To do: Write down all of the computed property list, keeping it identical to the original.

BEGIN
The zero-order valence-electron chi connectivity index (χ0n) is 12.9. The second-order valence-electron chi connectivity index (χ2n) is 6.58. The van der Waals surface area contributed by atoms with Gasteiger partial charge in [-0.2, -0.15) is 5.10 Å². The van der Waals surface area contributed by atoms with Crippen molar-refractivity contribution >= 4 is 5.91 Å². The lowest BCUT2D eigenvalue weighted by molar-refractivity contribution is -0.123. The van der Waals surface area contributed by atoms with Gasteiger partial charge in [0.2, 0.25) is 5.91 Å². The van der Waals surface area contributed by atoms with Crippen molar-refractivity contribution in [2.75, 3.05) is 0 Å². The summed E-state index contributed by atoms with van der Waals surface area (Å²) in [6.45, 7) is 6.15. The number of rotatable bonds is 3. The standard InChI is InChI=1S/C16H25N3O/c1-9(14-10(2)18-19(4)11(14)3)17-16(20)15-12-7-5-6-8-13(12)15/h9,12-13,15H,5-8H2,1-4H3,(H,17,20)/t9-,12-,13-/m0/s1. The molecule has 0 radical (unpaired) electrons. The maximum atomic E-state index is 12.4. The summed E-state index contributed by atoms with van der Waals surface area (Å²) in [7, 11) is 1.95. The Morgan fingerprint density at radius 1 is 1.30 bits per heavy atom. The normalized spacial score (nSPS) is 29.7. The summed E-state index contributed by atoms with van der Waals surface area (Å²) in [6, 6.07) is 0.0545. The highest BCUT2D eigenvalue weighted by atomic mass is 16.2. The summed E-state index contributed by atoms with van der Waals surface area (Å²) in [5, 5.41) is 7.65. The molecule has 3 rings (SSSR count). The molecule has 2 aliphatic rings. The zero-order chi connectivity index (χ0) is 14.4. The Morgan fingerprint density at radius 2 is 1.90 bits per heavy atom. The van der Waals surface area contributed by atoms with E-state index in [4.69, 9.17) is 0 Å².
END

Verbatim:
The zero-order valence-electron chi connectivity index (χ0n) is 12.9. The second-order valence-electron chi connectivity index (χ2n) is 6.58. The van der Waals surface area contributed by atoms with Gasteiger partial charge in [-0.2, -0.15) is 5.10 Å². The van der Waals surface area contributed by atoms with Crippen molar-refractivity contribution >= 4 is 5.91 Å². The lowest BCUT2D eigenvalue weighted by molar-refractivity contribution is -0.123. The van der Waals surface area contributed by atoms with Gasteiger partial charge in [0.2, 0.25) is 5.91 Å². The van der Waals surface area contributed by atoms with Crippen molar-refractivity contribution in [2.75, 3.05) is 0 Å². The summed E-state index contributed by atoms with van der Waals surface area (Å²) in [6.45, 7) is 6.15. The number of rotatable bonds is 3. The standard InChI is InChI=1S/C16H25N3O/c1-9(14-10(2)18-19(4)11(14)3)17-16(20)15-12-7-5-6-8-13(12)15/h9,12-13,15H,5-8H2,1-4H3,(H,17,20)/t9-,12-,13-/m0/s1. The molecule has 0 radical (unpaired) electrons. The maximum atomic E-state index is 12.4. The summed E-state index contributed by atoms with van der Waals surface area (Å²) in [7, 11) is 1.95. The Morgan fingerprint density at radius 1 is 1.30 bits per heavy atom. The normalized spacial score (nSPS) is 29.7. The summed E-state index contributed by atoms with van der Waals surface area (Å²) in [6, 6.07) is 0.0545. The highest BCUT2D eigenvalue weighted by atomic mass is 16.2. The summed E-state index contributed by atoms with van der Waals surface area (Å²) in [5, 5.41) is 7.65. The molecule has 3 rings (SSSR count). The molecule has 2 aliphatic rings. The zero-order chi connectivity index (χ0) is 14.4. The Morgan fingerprint density at radius 2 is 1.90 bits per heavy atom. The van der Waals surface area contributed by atoms with E-state index in [4.69, 9.17) is 0 Å².